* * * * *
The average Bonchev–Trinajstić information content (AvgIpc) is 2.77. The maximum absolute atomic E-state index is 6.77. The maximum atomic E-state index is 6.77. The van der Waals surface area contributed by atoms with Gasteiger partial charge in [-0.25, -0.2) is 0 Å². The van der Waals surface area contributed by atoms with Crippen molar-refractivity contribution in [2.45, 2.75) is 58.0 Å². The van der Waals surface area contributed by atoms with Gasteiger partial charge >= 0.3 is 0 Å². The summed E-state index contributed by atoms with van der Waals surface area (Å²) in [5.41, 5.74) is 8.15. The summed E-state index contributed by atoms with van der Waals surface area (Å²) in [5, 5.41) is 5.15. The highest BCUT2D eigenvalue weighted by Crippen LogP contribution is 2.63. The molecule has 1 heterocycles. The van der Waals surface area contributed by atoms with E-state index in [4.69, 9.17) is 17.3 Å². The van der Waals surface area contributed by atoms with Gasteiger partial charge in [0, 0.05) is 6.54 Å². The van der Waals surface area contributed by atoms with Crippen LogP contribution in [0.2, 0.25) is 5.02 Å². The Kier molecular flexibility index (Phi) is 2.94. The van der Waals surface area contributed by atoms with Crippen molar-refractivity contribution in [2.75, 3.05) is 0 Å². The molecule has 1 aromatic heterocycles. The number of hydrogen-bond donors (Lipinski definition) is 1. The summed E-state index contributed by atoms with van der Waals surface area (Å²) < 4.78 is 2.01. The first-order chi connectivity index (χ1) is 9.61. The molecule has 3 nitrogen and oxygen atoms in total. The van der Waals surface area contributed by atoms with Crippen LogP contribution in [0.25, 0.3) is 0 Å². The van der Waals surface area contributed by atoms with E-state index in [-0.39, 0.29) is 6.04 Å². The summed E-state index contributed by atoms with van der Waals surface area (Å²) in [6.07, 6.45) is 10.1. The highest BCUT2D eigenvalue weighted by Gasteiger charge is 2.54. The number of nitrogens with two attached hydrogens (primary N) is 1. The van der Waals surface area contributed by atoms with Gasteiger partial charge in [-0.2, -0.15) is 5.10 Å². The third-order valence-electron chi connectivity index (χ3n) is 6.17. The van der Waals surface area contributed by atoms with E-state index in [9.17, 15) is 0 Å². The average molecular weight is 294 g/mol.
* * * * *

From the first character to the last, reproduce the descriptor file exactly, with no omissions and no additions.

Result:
The average Bonchev–Trinajstić information content (AvgIpc) is 2.77. The maximum absolute atomic E-state index is 6.77. The maximum atomic E-state index is 6.77. The van der Waals surface area contributed by atoms with Gasteiger partial charge in [-0.25, -0.2) is 0 Å². The van der Waals surface area contributed by atoms with Crippen molar-refractivity contribution in [2.45, 2.75) is 58.0 Å². The van der Waals surface area contributed by atoms with Gasteiger partial charge >= 0.3 is 0 Å². The summed E-state index contributed by atoms with van der Waals surface area (Å²) in [5.41, 5.74) is 8.15. The summed E-state index contributed by atoms with van der Waals surface area (Å²) in [5, 5.41) is 5.15. The highest BCUT2D eigenvalue weighted by Crippen LogP contribution is 2.63. The molecule has 1 heterocycles. The van der Waals surface area contributed by atoms with E-state index in [4.69, 9.17) is 17.3 Å². The van der Waals surface area contributed by atoms with Gasteiger partial charge in [0, 0.05) is 6.54 Å². The van der Waals surface area contributed by atoms with Crippen LogP contribution in [0.2, 0.25) is 5.02 Å². The Kier molecular flexibility index (Phi) is 2.94. The van der Waals surface area contributed by atoms with Crippen molar-refractivity contribution in [2.75, 3.05) is 0 Å². The molecule has 1 aromatic heterocycles. The number of hydrogen-bond donors (Lipinski definition) is 1. The summed E-state index contributed by atoms with van der Waals surface area (Å²) < 4.78 is 2.01. The first-order chi connectivity index (χ1) is 9.61. The molecule has 3 nitrogen and oxygen atoms in total. The van der Waals surface area contributed by atoms with Crippen LogP contribution in [0.25, 0.3) is 0 Å². The van der Waals surface area contributed by atoms with E-state index in [-0.39, 0.29) is 6.04 Å². The summed E-state index contributed by atoms with van der Waals surface area (Å²) in [6.07, 6.45) is 10.1. The highest BCUT2D eigenvalue weighted by Gasteiger charge is 2.54. The number of nitrogens with two attached hydrogens (primary N) is 1. The van der Waals surface area contributed by atoms with Gasteiger partial charge in [-0.2, -0.15) is 5.10 Å². The third-order valence-electron chi connectivity index (χ3n) is 6.17. The van der Waals surface area contributed by atoms with E-state index in [9.17, 15) is 0 Å². The average molecular weight is 294 g/mol.